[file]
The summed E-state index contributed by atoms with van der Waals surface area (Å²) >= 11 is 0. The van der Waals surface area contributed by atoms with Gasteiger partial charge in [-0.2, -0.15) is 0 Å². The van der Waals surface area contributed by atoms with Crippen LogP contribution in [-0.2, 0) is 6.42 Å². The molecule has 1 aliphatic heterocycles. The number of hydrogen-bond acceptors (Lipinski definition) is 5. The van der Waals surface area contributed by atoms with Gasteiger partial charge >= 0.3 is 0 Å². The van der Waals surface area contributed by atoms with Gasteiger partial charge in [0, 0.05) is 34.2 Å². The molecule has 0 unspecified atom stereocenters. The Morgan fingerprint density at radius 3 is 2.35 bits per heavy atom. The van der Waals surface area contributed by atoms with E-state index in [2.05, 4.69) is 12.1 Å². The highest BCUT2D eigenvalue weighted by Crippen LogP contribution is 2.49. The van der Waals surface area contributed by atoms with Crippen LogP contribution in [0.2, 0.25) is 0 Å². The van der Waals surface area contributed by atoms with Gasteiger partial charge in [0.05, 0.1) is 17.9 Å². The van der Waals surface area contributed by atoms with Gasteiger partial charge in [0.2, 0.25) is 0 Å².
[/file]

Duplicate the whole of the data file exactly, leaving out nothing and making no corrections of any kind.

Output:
The summed E-state index contributed by atoms with van der Waals surface area (Å²) >= 11 is 0. The van der Waals surface area contributed by atoms with Gasteiger partial charge in [-0.2, -0.15) is 0 Å². The van der Waals surface area contributed by atoms with Crippen LogP contribution in [-0.2, 0) is 6.42 Å². The molecule has 1 aliphatic heterocycles. The number of hydrogen-bond acceptors (Lipinski definition) is 5. The van der Waals surface area contributed by atoms with Gasteiger partial charge >= 0.3 is 0 Å². The van der Waals surface area contributed by atoms with Gasteiger partial charge in [0, 0.05) is 34.2 Å². The molecule has 0 unspecified atom stereocenters. The Morgan fingerprint density at radius 3 is 2.35 bits per heavy atom. The van der Waals surface area contributed by atoms with E-state index in [2.05, 4.69) is 12.1 Å². The highest BCUT2D eigenvalue weighted by Crippen LogP contribution is 2.49. The van der Waals surface area contributed by atoms with Crippen LogP contribution in [0.2, 0.25) is 0 Å². The van der Waals surface area contributed by atoms with Gasteiger partial charge in [0.05, 0.1) is 17.9 Å². The van der Waals surface area contributed by atoms with Gasteiger partial charge in [0.2, 0.25) is 0 Å².